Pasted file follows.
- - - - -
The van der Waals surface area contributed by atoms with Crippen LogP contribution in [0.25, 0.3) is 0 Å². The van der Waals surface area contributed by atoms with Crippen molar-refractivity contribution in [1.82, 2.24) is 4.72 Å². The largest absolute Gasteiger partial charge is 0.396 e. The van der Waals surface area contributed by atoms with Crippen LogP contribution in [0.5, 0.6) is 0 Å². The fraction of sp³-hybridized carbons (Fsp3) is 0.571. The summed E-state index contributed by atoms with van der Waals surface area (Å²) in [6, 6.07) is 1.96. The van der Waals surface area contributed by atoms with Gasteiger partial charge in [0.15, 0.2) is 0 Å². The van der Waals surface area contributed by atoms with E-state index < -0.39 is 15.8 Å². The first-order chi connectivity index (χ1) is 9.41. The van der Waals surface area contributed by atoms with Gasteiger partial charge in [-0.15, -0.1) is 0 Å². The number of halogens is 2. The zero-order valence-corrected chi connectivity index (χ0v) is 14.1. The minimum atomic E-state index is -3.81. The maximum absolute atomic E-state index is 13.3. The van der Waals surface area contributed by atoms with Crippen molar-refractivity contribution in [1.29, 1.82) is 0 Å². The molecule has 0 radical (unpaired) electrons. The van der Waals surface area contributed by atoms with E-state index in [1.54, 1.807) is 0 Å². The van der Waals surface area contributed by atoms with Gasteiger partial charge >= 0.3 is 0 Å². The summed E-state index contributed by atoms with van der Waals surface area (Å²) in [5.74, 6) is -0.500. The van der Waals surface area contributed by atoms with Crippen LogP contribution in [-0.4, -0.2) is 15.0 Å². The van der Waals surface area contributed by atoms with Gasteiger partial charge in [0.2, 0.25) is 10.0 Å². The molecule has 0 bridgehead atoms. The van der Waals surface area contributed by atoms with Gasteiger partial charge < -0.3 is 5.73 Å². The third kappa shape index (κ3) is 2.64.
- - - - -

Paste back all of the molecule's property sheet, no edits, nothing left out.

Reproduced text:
The van der Waals surface area contributed by atoms with Crippen LogP contribution in [0.25, 0.3) is 0 Å². The van der Waals surface area contributed by atoms with Crippen molar-refractivity contribution in [1.82, 2.24) is 4.72 Å². The largest absolute Gasteiger partial charge is 0.396 e. The van der Waals surface area contributed by atoms with Crippen LogP contribution in [0.5, 0.6) is 0 Å². The fraction of sp³-hybridized carbons (Fsp3) is 0.571. The summed E-state index contributed by atoms with van der Waals surface area (Å²) in [6, 6.07) is 1.96. The van der Waals surface area contributed by atoms with Gasteiger partial charge in [0.15, 0.2) is 0 Å². The van der Waals surface area contributed by atoms with E-state index < -0.39 is 15.8 Å². The first-order chi connectivity index (χ1) is 9.41. The van der Waals surface area contributed by atoms with Gasteiger partial charge in [-0.15, -0.1) is 0 Å². The number of halogens is 2. The zero-order valence-corrected chi connectivity index (χ0v) is 14.1. The minimum atomic E-state index is -3.81. The maximum absolute atomic E-state index is 13.3. The van der Waals surface area contributed by atoms with Crippen molar-refractivity contribution in [1.29, 1.82) is 0 Å². The molecule has 0 radical (unpaired) electrons. The van der Waals surface area contributed by atoms with E-state index in [1.54, 1.807) is 0 Å². The van der Waals surface area contributed by atoms with Gasteiger partial charge >= 0.3 is 0 Å². The summed E-state index contributed by atoms with van der Waals surface area (Å²) in [5.74, 6) is -0.500. The van der Waals surface area contributed by atoms with Crippen LogP contribution in [-0.4, -0.2) is 15.0 Å². The van der Waals surface area contributed by atoms with Gasteiger partial charge in [0.2, 0.25) is 10.0 Å². The molecule has 0 bridgehead atoms. The van der Waals surface area contributed by atoms with Gasteiger partial charge < -0.3 is 5.73 Å². The third kappa shape index (κ3) is 2.64.